The fate of Texas' new voter ID law is now up to a three-judge federal panel in Washington, D.C.
Lawyers for Texas and the Justice Department wrapped up five days of arguments in U.S. District Court Friday, with each side accusing the other of using deeply "flawed" data to show whether minorities would be unfairly hurt by a photo ID requirement.
The manufacturer of a chemical dispersant used to fight the 2010 BP oil spill in the Gulf of Mexico has asked a federal judge to dismiss claims over the government's use of its product.
U.S. District Judge Carl Barbier didn't immediately rule Friday after hearing Illinois-based Nalco Co.'s argument that it isn't liable for how the federal government used Corexit to break up oil gushing from BP's blown-out well.
A plaintiffs' attorney countered that Nalco is liable for claims it supplied a product that wasn't safe to use in the Gulf.
A federal judge has struck down a central Louisiana ordinance banning fortunetelling, palm reading, astrology and similar activities in the city of Alexandria.
U.S. District Judge Dee Drell's ruling Wednesday concurs with a magistrate's conclusion that the ordinance is unconstitutional.
Rachel Adams is a fortune-teller who says she accepts donations but doesn't charge for her services. She sued the city after a police officer issued her a court summons in 2011 for violating the ordinance. A violation can result in daily penalties of up to $500.
Officials from the Louisiana Department of Economic Development say the only action they could take against two companies that received about $935,000 in ineligible state motion picture tax credits is to file a civil action lawsuit.
Legislative auditors say members of the state economic development agency improperly issued thousands of tax credits for expenditures made by two companies involved in making a documentary about the Mardi Gras season called "Blaine Kern's Mardi Gras: Building of the Greatest Free Show on Earth."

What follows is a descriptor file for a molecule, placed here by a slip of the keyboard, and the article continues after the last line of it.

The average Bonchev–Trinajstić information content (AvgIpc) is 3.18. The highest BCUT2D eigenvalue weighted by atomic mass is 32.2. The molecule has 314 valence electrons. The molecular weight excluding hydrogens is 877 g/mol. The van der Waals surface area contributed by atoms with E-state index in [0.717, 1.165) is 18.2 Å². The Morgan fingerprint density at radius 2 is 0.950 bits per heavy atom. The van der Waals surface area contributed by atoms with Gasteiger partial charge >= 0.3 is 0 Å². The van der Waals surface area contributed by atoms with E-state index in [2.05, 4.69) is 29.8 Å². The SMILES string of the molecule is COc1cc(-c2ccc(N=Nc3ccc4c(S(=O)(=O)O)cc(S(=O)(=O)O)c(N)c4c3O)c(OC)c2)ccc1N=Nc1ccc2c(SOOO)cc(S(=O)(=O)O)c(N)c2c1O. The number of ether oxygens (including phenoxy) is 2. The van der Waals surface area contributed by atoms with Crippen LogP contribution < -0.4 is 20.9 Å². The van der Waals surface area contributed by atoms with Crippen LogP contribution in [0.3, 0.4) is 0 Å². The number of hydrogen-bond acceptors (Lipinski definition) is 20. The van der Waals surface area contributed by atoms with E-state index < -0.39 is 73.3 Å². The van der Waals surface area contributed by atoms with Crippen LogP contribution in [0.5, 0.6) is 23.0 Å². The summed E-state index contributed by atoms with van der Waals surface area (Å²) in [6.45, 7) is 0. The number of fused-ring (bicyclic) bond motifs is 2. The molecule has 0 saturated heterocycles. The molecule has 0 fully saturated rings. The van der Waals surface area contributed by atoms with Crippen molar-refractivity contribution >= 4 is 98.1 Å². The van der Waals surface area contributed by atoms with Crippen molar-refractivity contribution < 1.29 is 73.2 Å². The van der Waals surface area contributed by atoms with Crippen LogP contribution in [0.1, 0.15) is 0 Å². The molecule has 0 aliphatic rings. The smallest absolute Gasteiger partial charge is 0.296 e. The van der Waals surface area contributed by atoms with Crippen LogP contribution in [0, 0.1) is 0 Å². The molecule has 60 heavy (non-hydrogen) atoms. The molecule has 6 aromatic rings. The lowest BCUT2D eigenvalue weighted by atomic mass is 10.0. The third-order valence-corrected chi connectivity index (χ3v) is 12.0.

Two former New Orleans police officers have asked a federal appeals court to throw out their convictions on charges stemming from the fatal shooting of a man whose burned body turned up in Hurricane Katrina's aftermath.
A three-judge panel from the 5th U.S. Circuit Court of Appeals also on Wednesday heard the Justice Department's appeal of a judge's decision to order a new trial for a third officer, Travis McCabe.
McCabe was convicted of writing a false report on Henry Glover's 2005 shooting.
Louisiana Supreme Court Chief Justice Catherine "Kitty" Kimball says the state's code of judicial conduct prohibits her from meeting with a group of community leaders to discuss their concerns about the court's impending debate over naming Kimball's successor.
Several supporters of Justice Bernette Johnson, who sued last week to block her colleagues from debating and voting on whether she is entitled to become the next chief justice, had asked to meet this week with Kimball.
Two Louisiana congressmen are calling on the Justice Department to respond to a complaint that one of its attorneys tried to bar a newspaper reporter from quoting or recording her comments at a public hearing in New Iberia.
The Daily Iberian contends Justice Department attorney Rachel Hranitzky became "belligerent and threatening" after the reporter, Matthew Beaton, questioned why he couldn't quote her comments during a June 12 public hearing about the New Iberia Fire Department's hiring and promotion practices.